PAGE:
International law is bedeviled by the conflict between the “all countries are created equal” and the “all countries are equal but some countries are more equal than others” points of view. The United States is an example of this dichotomy. The American Revolution was an armed rebellion in support of self determination, independence – the “all countries are created equal” rule. Except for France, the Great Powers sat out that conflict out of a shared fear of Great Britain. The Civil War was the reverse – it allowed the North to deny by force of arms the South’s quest for self determination and independence. The Great Powers abstained not wanting America’s sneeze to turn into a European cold, which goes to prove that international law and justice depends on your point of view. Notwithstanding its constitution and the United Nations Charter the former Yugoslavia was allowed to disintegrate by NATO, today’s Great European Power. Serbia, a former constituent republic, has Kosovo, a semiautonomous province with a predominantly Albanian Muslim population within its borders. Kosovo has declared independence which, as of now, is only partially recognized. Should Kosovo’s self determination and independence be allowed? No, if you apply international law. Yes, if you follow world opinion. Yes, if you are pragmatically inclined – Serbia could shrug off the burden of financially propping up a failing state and pass it on to the international community thus avoid dealing with a bellicose minority. Spain has refused to recognize Kosovo – its constitution like Serbia’s prohibits regional self determination and independence. Catalonia, an autonomous region of four northeastern provinces, has been demanding independence and recently held a prohibited non binding referendum with 80% of the votes favoring independence. Eight million Catalans have the highest per capita income in Spain and the region’s economy is by far the most profitable and advanced. Catalans do not wish to financially support Spain’s poorer regions, a flawed monarchy or a Brussels dominated foreign policy. Independence? No, as in Kosovo’s case based on international law. Yes, based on self determination and selfish pragmatism, let the rest of Spain fend for itself. Historically Crimea or better yet the Crimean Peninsula was never part of the Ukraine that has Kiev as its capital. By the 18thCentury it was an independent “Khanate” before being conquered by the Russian Empire and turned into an “oblast”, a controlled province. After the 1917 Revolution it became one of USSR’s Soviet Republics and in 1954 it was administratively merged into the Ukraine; throughout it was the seat of Russia’s naval power. This year during the Ukrainian crisis fueled by unprecedented political corruption pro-Russian forces seized control of Crimea. A referendum seeking self determination and annexation by Russia passed and Vladimir Putin graciously obliged. Was this an exercise in self determination or annexation by force by a not-to-be toyed with Russia? Self determination and independence are nothing but regime change, some good, some bad all born in chaos but so were the wars in Iraq and Afghanistan.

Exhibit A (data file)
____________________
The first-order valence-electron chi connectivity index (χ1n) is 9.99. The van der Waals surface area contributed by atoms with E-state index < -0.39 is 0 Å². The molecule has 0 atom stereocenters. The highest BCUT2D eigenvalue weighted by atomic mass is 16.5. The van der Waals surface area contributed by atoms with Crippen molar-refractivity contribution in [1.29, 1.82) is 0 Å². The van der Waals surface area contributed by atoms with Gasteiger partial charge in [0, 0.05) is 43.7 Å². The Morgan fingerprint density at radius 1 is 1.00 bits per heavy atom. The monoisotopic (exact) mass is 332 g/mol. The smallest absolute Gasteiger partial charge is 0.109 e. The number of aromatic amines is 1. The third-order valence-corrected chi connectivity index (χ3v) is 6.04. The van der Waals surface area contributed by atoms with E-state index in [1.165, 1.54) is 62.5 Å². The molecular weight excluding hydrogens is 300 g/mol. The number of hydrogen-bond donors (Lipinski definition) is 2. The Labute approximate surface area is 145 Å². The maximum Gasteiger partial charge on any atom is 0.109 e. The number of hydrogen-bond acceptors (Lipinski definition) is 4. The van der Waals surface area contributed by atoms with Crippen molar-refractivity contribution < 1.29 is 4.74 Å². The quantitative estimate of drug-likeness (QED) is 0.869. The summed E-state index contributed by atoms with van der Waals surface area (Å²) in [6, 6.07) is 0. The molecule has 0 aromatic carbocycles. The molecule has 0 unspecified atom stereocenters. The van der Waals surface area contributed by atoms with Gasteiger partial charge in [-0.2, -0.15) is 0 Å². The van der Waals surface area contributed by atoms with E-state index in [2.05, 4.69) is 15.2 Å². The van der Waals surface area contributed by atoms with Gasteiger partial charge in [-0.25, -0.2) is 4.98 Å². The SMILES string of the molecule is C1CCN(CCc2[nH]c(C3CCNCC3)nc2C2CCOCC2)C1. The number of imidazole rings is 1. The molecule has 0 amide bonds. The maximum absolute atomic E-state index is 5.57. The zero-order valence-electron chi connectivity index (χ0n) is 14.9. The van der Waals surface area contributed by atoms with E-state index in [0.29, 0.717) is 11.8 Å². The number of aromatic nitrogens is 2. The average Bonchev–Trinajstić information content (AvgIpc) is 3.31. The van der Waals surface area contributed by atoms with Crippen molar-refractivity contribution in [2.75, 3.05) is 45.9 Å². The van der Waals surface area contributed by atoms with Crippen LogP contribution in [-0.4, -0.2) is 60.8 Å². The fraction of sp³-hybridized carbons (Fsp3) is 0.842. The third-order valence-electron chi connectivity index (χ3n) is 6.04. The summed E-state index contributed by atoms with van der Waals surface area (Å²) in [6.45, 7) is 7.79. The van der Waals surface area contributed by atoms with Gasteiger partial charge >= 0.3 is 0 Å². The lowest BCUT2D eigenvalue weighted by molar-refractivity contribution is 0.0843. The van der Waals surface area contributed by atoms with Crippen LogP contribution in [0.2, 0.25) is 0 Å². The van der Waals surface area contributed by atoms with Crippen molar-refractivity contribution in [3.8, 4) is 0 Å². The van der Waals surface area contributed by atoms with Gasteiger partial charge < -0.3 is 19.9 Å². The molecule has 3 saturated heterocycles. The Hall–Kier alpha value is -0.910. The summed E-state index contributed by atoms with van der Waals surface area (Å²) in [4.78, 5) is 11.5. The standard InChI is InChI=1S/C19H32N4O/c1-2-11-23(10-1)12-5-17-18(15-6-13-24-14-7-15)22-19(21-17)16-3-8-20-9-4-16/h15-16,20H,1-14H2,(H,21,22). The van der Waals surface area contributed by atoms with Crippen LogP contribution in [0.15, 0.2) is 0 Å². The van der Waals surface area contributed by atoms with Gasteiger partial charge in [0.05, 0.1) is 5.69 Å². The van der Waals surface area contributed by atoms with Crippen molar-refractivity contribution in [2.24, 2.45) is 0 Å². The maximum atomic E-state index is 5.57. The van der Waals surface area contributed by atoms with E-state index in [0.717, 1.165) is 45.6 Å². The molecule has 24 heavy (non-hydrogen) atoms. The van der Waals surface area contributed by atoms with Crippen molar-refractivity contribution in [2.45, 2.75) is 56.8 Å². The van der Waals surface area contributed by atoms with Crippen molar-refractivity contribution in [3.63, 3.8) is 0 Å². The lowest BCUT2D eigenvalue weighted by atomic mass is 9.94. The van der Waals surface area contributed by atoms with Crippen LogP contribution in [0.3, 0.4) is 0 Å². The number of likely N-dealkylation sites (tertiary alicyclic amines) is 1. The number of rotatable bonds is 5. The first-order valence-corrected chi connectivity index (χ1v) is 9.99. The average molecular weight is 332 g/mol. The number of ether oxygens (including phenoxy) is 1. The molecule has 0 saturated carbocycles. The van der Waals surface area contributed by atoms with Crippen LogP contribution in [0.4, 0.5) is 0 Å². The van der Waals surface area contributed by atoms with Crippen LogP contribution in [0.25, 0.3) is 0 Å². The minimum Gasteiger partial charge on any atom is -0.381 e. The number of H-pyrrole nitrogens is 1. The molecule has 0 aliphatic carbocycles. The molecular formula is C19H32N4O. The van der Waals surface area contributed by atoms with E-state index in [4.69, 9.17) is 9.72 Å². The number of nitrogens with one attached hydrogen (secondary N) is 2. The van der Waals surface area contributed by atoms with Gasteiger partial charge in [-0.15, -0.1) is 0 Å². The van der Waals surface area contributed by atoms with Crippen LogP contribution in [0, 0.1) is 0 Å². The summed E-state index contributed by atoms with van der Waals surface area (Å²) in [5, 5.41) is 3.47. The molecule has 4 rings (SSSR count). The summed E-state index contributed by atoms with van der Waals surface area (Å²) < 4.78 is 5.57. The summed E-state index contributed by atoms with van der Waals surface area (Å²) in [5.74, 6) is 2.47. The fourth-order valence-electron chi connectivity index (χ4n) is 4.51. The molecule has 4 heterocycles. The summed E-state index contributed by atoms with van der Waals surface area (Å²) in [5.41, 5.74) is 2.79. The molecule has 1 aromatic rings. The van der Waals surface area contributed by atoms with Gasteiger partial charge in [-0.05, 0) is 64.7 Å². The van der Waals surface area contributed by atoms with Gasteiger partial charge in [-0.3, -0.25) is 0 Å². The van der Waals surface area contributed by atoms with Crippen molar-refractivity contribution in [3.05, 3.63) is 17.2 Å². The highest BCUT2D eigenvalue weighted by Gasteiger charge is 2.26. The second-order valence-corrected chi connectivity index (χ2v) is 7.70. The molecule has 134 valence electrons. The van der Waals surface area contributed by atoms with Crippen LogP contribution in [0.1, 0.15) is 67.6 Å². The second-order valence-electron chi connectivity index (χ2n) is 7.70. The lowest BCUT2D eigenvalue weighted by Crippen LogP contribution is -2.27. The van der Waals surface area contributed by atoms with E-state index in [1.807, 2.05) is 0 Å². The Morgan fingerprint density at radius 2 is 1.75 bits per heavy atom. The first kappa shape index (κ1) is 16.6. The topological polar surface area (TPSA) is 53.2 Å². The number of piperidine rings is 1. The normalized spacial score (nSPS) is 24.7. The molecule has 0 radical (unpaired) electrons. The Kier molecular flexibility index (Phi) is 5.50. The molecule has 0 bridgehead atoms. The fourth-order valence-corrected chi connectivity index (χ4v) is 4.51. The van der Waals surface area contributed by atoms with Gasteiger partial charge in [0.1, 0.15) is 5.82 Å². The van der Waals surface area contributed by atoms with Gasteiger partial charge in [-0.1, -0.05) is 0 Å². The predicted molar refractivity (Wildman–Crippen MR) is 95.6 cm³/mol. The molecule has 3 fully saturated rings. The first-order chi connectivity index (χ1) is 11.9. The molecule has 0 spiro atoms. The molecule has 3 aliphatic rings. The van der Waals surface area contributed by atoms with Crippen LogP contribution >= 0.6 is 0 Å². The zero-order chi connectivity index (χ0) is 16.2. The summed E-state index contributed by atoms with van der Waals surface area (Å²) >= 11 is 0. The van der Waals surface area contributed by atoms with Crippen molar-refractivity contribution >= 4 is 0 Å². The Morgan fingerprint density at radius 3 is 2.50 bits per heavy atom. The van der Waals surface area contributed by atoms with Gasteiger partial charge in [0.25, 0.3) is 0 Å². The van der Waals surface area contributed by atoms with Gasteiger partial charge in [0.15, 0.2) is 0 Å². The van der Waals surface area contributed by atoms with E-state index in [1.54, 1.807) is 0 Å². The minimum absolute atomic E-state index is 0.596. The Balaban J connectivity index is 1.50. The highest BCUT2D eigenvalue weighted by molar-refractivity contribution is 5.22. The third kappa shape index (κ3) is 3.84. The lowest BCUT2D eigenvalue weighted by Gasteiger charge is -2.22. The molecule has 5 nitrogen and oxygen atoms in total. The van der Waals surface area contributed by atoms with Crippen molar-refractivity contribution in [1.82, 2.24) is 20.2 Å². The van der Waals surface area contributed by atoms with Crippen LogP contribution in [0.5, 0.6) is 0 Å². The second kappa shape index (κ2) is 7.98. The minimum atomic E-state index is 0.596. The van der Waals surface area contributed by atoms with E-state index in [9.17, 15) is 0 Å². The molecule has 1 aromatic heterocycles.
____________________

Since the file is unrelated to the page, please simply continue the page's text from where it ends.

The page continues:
Throughout centuries, people have longed for freedom, dignity, and a voice. Since Adam and Eve we have wanted more than is manageable and deserved. But, where is the line in the sand, where do we delineate what is rightfully ours from what was always theirs? Human ambition hasn’t changed but landscapes, territories, kingdoms, regimes, efforts, initiatives have all risen and fallen, in the blink of an eye, casting their dice into the sands of time, leaving what is lost for who is left and what is won for the conquered. In early 1999, Louise Arbour, the ICTY’s lead prosecutor, called Kosovo, a former province of Serbia, “one vast crime scene.” Albanian Muslims are dominant in the region, defecting because of the rejection and dissent from the Serb majority. This unraveling of a controversial relationship has been taken place since the “popular dictatorship” of Slobodan Milosevic, and now has the province declared its independence. In this situation, it is fair to say that the Muslim minority in Kosovo has had a rough go, but does it truly deserve its own nation? After the Holocaust, the great powers ceded Palestine to the newly created Zionist state of Israel and the Mesopotamian- Mediterranean area has been in turmoil ever since. That being said this “nation-state,” alluding to the Clash of Civilizations, seemingly deserves its own “homeland,” and if the territory is where the new nation exists, so be it. Knowing now the alleged war crimes of the Kosovo Liberation Army, i.e. black market auction of Serb bodily organs, reconciliation is impossible and disadvantageous. In short, let them have their selfish independence; it will be bitter sweet for “Fortuna vitrea est, tum cum splendet frangitur “- “Fortune is glass, just when it gleams brightest it shatters”. Meanwhile Catalonia, the north-western shoulder of Spain bordering France is the most affluent province in all of Spain. Catalans, whose taxes pay for the poorer regions’ growth and industrial inequity, was recently called by Joan Vidal, Chief of Staff for Catalonia’s President as being to Spain “what Germany is to Europe”. To respond to yet another tight situation with a lame cliché, “take the money and run”. In Catalonia’s defense, not a single, smaller province wants to pay for another’s less-successful shortcomings; it is not in their “national interest.” Now to take that philosophy one step further and from a US vantage point, no state, out of its own volition, chooses assume the slack of their counterparts, which is why Hamilton’s Plan for National Funding, Assumption and Bank failed to pass in Congress. Legally this perspective is ever-so tricky, but Catalonia, for its own selfish needs, should felicitously, fortuitously carpe diem, and cut the rest of Spain loose. Crimea, the most complicated of the three, is a key Ukrainian port and province on the Black Sea once host of the Yalta Conference which failed to resolve earlier territorial differences. It has struggled with internal violence and leadership change over the past six months. Due to international tension, foreign relations, and human rights issues, the United Nations has grappled with a seeming anachronistic pro-Russian, Red Army, Cold War aggression and the ensuing takeover of the Crimean peninsula. Any clever politically inclined Russian will say that takeover is a “harsh” conclusion, and that the seizure was not really forced – a referendum was passed and Putin annexed the region – problem solved, question answered. No, the area is now a wasteland, quietly holding its breath under the sway of a weak, power-bloated puppet government. In this instance, Vladimir Putin, over-stepped his own clearly enumerated boundaries, and over-exercised his seemingly unlimited power, unleashing pure havoc onto the innocents throughout all of Ukraine. Self-determination, independence, and chaos are all lethal bullets in a world game of Russian roulette. You want to be free? Spin the cylinder, pull the trigger.